dahlia in my garden: Rio Fuego in Coleus leaves

Saturday, October 1, 2011

Be An Educated Patient: Understanding Your Meds

Even a week later, I’m still disturbed by the tragic death of the student I posted about last week. To read that piece, click here: 

It’s so easy when we live with chronic pain/illness to get complaisant about our medical issues. Particularly about our medicines: not knowing how they work, not understanding everything about them, not being careful about how we store them, not being diligent in our dosing schedule, etc.

By coincidence, October is "Talk About Prescriptions Month," which is sponsored by the National Council on Patient Information and Education (NCPIE). This effort is designed to maximize safety for those taking prescription medications. (NCPIE’s main focus is safe Acetaminophen use, since it is used in many prescription & OTC medications. Visit this website for more details)

It’s up to us to be educated patients in all respects of our health management. To that end, I’m going to continue to focus this week on medications.


The first step is to fully comprehend what the doctor is writing on his prescription pad. Do you know what agit”, ”p.c. and q.h.s.mean?* 

Doctors use latin-derived abbreviations so a pharmacist will select the right medication and fill out the drug label correctly. An educated patient should know how to read them (or where to look them up) so you can be certain you receive the correct drug and dosage instructions. The pharmacist could make an error when reading the doctor’s handwriting, and you could end up injured if the wrong drug is dispensed or improper directions printed. Knowing what the abbreviations stand for is vital.

*Just so you know, agit means to stir or shake the drug before taking it. The abbreviation p.c. means to take the drug before eating a meal. And q.h.s. indicates the drug should be taken every night at bedtime.

For a complete list of abbreviations which you can easily print out and save, click here: Master List of Prescription Abbreviations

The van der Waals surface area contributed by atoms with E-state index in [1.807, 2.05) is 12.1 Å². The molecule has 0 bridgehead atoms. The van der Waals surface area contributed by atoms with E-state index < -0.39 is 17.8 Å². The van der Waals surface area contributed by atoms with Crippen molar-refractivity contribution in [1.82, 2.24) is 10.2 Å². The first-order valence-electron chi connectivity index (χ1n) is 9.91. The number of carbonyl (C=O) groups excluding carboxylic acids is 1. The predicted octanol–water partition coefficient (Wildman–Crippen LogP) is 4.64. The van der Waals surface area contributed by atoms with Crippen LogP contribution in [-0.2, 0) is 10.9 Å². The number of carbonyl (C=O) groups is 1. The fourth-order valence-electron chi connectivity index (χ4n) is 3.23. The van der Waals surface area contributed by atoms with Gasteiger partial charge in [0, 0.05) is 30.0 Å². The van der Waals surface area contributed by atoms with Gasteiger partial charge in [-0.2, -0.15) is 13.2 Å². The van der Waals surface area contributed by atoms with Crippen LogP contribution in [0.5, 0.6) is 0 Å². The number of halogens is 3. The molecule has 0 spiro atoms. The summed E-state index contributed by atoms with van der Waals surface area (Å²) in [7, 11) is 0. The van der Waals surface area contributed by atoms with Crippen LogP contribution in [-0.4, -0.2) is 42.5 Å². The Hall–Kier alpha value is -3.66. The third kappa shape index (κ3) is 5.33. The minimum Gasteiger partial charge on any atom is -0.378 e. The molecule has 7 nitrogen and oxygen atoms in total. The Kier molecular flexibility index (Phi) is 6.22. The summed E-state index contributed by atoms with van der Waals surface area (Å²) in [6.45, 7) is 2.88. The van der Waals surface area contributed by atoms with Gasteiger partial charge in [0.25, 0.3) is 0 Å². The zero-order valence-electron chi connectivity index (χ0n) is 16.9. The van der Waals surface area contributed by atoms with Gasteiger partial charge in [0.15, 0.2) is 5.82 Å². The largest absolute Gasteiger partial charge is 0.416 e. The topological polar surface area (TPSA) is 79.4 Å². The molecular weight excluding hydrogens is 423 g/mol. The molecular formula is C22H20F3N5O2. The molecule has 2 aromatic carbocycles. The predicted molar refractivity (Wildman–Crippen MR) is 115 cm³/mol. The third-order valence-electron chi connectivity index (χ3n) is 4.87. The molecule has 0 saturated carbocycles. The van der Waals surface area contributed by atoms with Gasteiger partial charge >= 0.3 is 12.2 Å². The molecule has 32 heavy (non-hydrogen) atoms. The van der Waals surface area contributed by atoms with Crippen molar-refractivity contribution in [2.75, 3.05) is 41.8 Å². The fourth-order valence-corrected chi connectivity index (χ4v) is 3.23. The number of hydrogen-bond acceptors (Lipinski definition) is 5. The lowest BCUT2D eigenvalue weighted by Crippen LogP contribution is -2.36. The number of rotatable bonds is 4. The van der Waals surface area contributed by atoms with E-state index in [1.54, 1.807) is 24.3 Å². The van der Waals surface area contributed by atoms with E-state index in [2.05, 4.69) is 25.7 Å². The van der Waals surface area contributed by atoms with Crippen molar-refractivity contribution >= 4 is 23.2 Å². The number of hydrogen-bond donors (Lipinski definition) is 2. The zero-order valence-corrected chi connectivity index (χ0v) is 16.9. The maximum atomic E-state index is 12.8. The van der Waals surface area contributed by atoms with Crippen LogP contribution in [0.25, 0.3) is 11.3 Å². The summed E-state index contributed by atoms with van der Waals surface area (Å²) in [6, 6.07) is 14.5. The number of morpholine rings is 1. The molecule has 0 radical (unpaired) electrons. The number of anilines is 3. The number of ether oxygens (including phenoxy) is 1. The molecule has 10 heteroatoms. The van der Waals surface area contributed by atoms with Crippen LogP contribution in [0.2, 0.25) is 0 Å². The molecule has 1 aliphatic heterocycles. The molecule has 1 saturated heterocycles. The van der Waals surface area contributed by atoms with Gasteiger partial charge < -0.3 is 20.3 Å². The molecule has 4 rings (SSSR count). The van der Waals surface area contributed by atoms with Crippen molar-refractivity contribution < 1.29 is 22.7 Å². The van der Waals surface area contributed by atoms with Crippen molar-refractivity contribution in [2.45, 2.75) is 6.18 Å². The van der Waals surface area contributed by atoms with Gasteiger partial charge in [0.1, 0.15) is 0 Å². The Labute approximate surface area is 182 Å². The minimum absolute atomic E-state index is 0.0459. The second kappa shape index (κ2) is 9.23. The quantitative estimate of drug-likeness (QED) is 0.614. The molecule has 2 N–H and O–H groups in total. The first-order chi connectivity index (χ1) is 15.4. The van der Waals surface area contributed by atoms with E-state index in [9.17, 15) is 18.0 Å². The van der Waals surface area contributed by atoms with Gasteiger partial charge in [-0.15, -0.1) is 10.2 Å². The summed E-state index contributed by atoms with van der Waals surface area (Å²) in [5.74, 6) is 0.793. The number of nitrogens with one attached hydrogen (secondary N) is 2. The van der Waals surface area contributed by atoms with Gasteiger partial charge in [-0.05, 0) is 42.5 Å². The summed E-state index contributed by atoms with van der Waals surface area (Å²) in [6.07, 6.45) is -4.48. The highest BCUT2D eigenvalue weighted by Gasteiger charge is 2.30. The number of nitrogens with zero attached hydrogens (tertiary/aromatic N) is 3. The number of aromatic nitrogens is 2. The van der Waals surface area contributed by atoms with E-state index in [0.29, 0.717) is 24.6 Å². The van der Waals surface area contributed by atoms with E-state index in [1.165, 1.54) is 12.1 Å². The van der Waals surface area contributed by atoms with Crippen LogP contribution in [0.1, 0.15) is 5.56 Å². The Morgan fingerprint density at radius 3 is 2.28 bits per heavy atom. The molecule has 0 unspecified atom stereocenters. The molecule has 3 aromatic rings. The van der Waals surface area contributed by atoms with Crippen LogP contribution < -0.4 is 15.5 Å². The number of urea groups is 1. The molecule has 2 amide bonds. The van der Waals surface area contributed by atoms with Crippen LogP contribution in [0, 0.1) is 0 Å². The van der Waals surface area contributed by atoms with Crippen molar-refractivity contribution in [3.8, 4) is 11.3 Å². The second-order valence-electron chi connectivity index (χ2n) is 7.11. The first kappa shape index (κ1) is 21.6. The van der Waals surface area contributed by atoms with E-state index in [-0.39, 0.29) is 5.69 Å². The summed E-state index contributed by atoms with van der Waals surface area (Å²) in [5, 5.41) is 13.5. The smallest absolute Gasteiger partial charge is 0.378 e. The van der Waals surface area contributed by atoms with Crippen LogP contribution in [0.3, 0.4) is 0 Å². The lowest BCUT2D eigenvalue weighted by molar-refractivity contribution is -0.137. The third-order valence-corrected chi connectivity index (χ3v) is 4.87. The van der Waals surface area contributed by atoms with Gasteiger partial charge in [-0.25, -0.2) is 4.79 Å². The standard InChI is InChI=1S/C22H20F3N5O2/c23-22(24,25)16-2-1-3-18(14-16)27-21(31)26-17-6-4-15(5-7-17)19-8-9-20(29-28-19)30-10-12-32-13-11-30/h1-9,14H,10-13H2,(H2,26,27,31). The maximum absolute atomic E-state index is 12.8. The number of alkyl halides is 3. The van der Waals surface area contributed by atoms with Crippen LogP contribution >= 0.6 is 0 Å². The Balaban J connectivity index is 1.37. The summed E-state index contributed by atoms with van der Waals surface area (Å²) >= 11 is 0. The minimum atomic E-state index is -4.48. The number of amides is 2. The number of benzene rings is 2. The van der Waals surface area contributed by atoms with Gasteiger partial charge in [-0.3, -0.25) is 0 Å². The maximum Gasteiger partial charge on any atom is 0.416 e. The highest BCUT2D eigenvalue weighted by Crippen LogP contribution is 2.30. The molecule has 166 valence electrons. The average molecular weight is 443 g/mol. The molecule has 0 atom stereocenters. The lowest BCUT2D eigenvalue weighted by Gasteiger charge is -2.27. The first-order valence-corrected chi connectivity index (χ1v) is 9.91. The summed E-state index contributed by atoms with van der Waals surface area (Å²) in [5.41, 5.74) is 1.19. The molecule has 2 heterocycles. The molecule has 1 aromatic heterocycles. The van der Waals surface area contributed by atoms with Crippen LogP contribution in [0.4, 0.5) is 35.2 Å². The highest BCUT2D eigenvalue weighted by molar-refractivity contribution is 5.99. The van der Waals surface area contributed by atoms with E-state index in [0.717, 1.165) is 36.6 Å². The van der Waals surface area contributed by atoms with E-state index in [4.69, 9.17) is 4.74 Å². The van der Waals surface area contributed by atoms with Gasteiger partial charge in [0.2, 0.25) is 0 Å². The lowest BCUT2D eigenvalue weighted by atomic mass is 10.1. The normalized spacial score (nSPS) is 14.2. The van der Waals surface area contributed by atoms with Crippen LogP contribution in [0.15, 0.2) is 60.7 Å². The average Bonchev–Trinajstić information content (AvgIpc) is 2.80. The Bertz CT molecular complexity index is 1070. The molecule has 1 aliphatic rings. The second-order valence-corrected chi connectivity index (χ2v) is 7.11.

All prescription bottles and boxes come with a label which provides the basic information you need as a patient. Besides your name and the doctor’s name, you’ll find the drug’s brand and generic names, directions for use, warning labels, expiration date, and more. To see all the parts of a drug label identified, go HERE

Be aware that pharmacies use different font sizes, colors, and warnings on their prescription labels. Consumer Reports has done a surprising test to compare just how different the labels can be, and how this could be dangerous if you are not an educated patient. 
All pharmacies are required to include with your medication a Patient Information Sheet with an FDA-approved Medication Guide. These include information on such things as side effects, drug interactions, how to store it, precautions, how the drug works, how to use the drug, what to do if you miss a dose, and more. You should double check that you received it in your bag; if you did not, ask the pharmacist for one or you can go to the FDA website and see if they your drug is on the print out list HERE. Keep these sheets along with your important health documents in case you should ever need to review them. 

Being an educated patient may take a little extra time and effort, but it can certainly help prevent another such tragedy as happened in Colorado. Please keep yourselves safe!


Additional info for educated patients:

Several months ago I wrote a 3-part series on Medication Safety which can also keep you and your family safe. You can read each section by clicking below:

Medication Safety series:
part 3:  A Clean Sweep

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